Pennsylvania Superior Court Holds That Insurer Cannot Enforce Subrogation Rights in Independent Suit Against Third Party in Workers Compensation Claim
In Liberty Mutual Insurance Co., v. Domtar Paper Co., No. 1052 WDA 2012, 2013 PA Super 262 (September 27, 2013), the Pennsylvania Superior Court examined the issue of whether Section 319 of the Pennsylvania Workers’ Compensation Act, codified at 77 P.S. §671, provides an independent cause of action for insurers to directly sue third parties.
The facts of the case were undisputed. An employee of Schneider National, Inc., Mr. Lawrence, sustained a knee injury in the parking lot of Domtar Paper Company during the scope of his employment. Schneider carried a workers’ compensation policy with Liberty Mutual and following a claim by the employee, Liberty Mutual paid approximately $34,000 in benefits. Liberty Mutual then sued the owners of the Domtar property as subrogee of Mr. Lawrence alleging negligence in maintenance of the property.
In an examination of Pennsylvania case law, the court held that section 319 does not provide the ability to directly sue third party tortfeasors. Analyzing Scalise v. F. M. Venzie & Co., 152 A. 90 (Pa. 1930), Reliance Insurance Co. v. Richmond Machine Co., 455 A.2d 686 (Pa. Super. 1983), and Moltz v. Sherwood Bros. Inc., 176 A. 842 (Pa. Super. 1935), the court found that the employer’s right of subrogation must be brought in an action in the name of the injured employee. Citing specifically Reliance Insurance Co., the Court noted the requirement to bring the action on behalf of the employee so that liability of the third party could be determined. Moreover, the court stated that Pennsylvania courts generally are averse to splitting causes of action between subrogors and subrogees as this practice could lead to multiple liabilities against defendants. The judgment of the trial court was therefore affirmed.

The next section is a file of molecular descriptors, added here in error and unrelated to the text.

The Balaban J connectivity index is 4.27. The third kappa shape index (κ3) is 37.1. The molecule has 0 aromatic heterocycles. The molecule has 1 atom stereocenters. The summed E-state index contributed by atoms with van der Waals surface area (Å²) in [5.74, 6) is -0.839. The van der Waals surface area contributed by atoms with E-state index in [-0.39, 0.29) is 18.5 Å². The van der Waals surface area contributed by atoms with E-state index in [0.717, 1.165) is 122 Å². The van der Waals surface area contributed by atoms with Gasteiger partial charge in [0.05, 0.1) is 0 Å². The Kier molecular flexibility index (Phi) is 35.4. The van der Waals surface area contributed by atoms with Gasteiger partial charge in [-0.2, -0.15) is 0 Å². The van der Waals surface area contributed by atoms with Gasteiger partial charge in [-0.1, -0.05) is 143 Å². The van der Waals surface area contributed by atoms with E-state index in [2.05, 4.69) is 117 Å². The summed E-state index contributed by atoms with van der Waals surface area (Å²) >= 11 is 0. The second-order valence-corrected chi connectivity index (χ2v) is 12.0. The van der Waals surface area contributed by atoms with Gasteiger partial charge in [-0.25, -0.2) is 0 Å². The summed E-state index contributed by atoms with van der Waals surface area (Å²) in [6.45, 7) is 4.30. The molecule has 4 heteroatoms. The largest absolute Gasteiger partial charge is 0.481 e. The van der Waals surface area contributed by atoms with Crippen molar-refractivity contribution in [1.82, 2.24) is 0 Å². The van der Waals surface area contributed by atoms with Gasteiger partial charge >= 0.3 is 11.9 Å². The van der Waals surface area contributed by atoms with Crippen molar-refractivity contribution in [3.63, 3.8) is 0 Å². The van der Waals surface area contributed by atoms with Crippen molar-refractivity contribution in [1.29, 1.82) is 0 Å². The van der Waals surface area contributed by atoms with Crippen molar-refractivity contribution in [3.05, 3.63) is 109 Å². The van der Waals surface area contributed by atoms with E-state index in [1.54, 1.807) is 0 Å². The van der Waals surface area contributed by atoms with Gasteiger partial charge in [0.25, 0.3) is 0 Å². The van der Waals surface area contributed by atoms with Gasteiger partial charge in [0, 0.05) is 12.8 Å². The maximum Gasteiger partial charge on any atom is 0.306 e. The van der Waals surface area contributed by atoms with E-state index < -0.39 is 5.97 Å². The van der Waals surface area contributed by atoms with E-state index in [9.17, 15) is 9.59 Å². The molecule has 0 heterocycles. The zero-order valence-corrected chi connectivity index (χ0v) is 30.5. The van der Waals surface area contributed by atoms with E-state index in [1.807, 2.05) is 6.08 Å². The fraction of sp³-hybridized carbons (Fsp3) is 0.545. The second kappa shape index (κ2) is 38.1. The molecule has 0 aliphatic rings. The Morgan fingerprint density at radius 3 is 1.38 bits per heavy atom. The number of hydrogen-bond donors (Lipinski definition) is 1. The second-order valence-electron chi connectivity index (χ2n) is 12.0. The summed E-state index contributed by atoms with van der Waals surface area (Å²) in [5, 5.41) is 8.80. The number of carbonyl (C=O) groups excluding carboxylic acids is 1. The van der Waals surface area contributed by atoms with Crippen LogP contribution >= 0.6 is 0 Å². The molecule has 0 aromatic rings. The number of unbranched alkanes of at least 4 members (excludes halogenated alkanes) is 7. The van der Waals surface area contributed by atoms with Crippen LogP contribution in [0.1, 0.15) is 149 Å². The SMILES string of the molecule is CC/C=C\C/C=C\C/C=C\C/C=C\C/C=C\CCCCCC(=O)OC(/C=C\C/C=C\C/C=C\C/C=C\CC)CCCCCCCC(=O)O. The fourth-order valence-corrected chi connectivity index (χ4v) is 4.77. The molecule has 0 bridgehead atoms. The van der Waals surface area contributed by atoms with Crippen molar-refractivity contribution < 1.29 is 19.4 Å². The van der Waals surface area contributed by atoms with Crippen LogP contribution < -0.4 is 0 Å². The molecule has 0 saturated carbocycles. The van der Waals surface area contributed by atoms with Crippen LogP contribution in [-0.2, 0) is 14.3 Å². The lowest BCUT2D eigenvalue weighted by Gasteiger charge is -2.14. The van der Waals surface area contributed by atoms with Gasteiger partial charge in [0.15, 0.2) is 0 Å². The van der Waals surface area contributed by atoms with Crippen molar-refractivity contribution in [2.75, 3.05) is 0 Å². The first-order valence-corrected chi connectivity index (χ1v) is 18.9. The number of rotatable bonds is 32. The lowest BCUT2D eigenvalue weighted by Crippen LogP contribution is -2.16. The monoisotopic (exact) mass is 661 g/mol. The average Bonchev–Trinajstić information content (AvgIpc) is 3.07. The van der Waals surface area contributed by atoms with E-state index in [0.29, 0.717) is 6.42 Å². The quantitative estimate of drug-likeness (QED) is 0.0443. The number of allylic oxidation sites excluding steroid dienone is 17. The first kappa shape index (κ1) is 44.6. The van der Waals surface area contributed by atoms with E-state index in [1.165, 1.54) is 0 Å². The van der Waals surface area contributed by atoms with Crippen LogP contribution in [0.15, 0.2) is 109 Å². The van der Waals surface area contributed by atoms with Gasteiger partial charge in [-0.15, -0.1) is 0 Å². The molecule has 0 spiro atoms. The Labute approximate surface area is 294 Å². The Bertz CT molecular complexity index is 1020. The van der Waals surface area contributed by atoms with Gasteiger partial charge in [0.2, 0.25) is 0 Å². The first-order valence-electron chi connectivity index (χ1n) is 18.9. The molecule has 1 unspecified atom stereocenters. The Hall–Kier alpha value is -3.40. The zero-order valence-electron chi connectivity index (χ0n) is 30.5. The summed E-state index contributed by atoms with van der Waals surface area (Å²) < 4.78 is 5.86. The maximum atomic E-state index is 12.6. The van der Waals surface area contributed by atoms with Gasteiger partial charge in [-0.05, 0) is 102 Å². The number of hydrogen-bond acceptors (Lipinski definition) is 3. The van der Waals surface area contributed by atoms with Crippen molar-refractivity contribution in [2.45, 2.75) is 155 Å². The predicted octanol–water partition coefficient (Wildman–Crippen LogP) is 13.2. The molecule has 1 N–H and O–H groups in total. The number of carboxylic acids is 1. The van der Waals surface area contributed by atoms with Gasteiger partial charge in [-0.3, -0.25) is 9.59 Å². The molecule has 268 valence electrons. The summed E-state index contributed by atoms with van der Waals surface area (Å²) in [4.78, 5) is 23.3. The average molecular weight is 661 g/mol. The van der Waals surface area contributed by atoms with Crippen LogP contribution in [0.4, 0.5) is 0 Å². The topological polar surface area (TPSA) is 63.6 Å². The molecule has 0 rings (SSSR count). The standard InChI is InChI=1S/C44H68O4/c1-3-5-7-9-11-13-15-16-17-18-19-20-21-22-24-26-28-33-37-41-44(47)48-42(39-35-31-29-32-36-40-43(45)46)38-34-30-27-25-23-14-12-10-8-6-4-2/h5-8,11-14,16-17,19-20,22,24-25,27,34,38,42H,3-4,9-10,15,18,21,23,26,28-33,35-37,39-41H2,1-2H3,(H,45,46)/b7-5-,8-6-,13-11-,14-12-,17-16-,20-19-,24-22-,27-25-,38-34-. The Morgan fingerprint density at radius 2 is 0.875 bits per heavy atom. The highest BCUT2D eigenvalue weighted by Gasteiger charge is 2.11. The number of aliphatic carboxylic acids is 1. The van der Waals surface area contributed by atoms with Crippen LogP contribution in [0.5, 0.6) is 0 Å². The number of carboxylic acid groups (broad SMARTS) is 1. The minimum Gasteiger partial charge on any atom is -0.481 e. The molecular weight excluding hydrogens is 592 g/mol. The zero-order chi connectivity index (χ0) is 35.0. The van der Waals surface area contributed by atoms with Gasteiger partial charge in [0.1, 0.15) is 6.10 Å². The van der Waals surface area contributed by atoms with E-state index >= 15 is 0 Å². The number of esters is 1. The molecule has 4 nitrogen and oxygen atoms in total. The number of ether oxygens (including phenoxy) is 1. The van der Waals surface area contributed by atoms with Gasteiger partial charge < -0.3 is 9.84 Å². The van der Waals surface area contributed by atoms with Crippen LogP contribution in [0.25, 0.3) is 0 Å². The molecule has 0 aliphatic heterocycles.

Claims and suits brought against employers by employees are a large part of the cases being handled by the Employment lawyers at Houston Harbaugh. We focus on assisting and counseling our clients to be positioned to avoid claims, and if the claims are brought, to be prepared to defend against them.
Craig M. Brooks - Practice Chair
An employment and labor attorney, Craig primarily represents management, providing advice on how to handle employee issues and actions, as well as defending or pursuing claims in court and before government agencies on matters.
An employment and labor attorney, Craig primarily represents management, providing advice on how to handle employee issues and actions, as well as defending or pursuing claims in court and before government agencies on matters including:
- Employment discrimination claims
- Wage and hour matters
- Sexual and other harassment investigations and claims
- Family and Medical Leave Act
- Wrongful discharge
- Labor/Union matters
- Restrictive covenants
- Affirmative action programs
Craig also represents individuals with advice and pursuing claims arising out of their employment.